Thursday, May 26, 2011

Finding Foragables in Peculiar Places

My interest in foragable foods has been increasing lately, and each time I learn of a new plant that is edible, I begin seeing it everywhere. It started two years back when I learned about Pineapple Weed from reading the blog Fat of the Land. Then a trip to the farmers market revealed that Japanese Knotweed is edible, and particularly good when it first sprouts - looking and tasting a bit like a hybrid of asparagus and rhubarb. Each time, I start seeing the plant at every turn, and often in the oddest places. Cracks in the sidewalk seem to be a particularly good environment for many Seattle edibles - including both the aforementioned plants, plus dandelion and plantain.

With three extra mouths to feed, learning which of the plants growing in and around our yard can be consumed means free food for the chickens (and us), so I decided this year I'd make a more concerted effort. I bought a copy of the paperback Fat of the Land: Adventures of a 21st Century Forager (by the same author, Langdon Cook, as the blog), and a 1970's classic, Northwest Foraging, by Doug Benoliel.

Neither includes photos, but by cross referencing the species mentioned with good ol' Google, I'm beginning to build on my knowledge of foragables in the area and their culinary uses, and am again seeing them at every turn.

Case in point: the Morel Mushrooms I discovered growing in the garden beds at my brand new office building. I walked by them a couple times wondering if they could possibly be what I thought they were, but disbelieving that such a coveted edible, which pulls in $50 per pound at Whole Foods down the street, could possible be growing in a garden bed. After consulting with my friends Jason and Martha, dozens of web sites and even more photos, I confirmed they were in fact morels - lots of them - free for the picking. So I grabbed a few on the way home today.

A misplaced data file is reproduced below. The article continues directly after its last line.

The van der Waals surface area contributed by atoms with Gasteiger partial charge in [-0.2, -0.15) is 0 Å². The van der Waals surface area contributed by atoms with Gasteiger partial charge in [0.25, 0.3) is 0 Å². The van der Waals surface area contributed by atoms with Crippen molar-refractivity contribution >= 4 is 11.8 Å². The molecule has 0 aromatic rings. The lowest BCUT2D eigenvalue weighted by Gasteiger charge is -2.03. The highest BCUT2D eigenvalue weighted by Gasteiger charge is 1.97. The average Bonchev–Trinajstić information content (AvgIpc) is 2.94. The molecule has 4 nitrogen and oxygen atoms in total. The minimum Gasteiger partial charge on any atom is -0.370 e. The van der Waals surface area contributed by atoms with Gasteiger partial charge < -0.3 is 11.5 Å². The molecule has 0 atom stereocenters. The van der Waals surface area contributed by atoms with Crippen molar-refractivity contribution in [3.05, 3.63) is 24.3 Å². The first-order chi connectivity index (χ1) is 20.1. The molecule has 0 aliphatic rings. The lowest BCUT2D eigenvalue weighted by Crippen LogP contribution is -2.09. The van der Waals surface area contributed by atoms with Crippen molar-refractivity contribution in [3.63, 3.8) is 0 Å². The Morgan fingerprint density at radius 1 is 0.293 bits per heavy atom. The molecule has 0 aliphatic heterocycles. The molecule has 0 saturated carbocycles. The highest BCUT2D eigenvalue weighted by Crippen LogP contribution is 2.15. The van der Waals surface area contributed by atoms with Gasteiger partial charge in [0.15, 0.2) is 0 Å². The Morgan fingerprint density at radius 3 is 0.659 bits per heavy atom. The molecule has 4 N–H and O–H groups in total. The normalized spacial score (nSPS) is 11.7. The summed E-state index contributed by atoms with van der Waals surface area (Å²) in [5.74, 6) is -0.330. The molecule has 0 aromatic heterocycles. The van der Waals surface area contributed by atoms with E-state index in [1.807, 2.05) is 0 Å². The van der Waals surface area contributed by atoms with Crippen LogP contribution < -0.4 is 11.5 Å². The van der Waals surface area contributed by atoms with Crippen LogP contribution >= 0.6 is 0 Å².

Even though I was confident in my identification (there really aren't any mushrooms that are similar to a morel, and the closest are obviously different in key ways, such as not being hollow like a morel), I took advice I heard and read many places to cook it well (in butter), and eat only a small piece (a tablespoon or less) at first. Some people have bad reactions to even edible mushrooms, so a test is best.

The bite was meaty, buttery (no surprise there) and very satisfying. We'll eat some of the others, and save a couple to try to propagate a batch in our own yard. I hear they like apple trees, so maybe the overgrown behemoth that offers only an apple or two each year can finally help produce something tasty.

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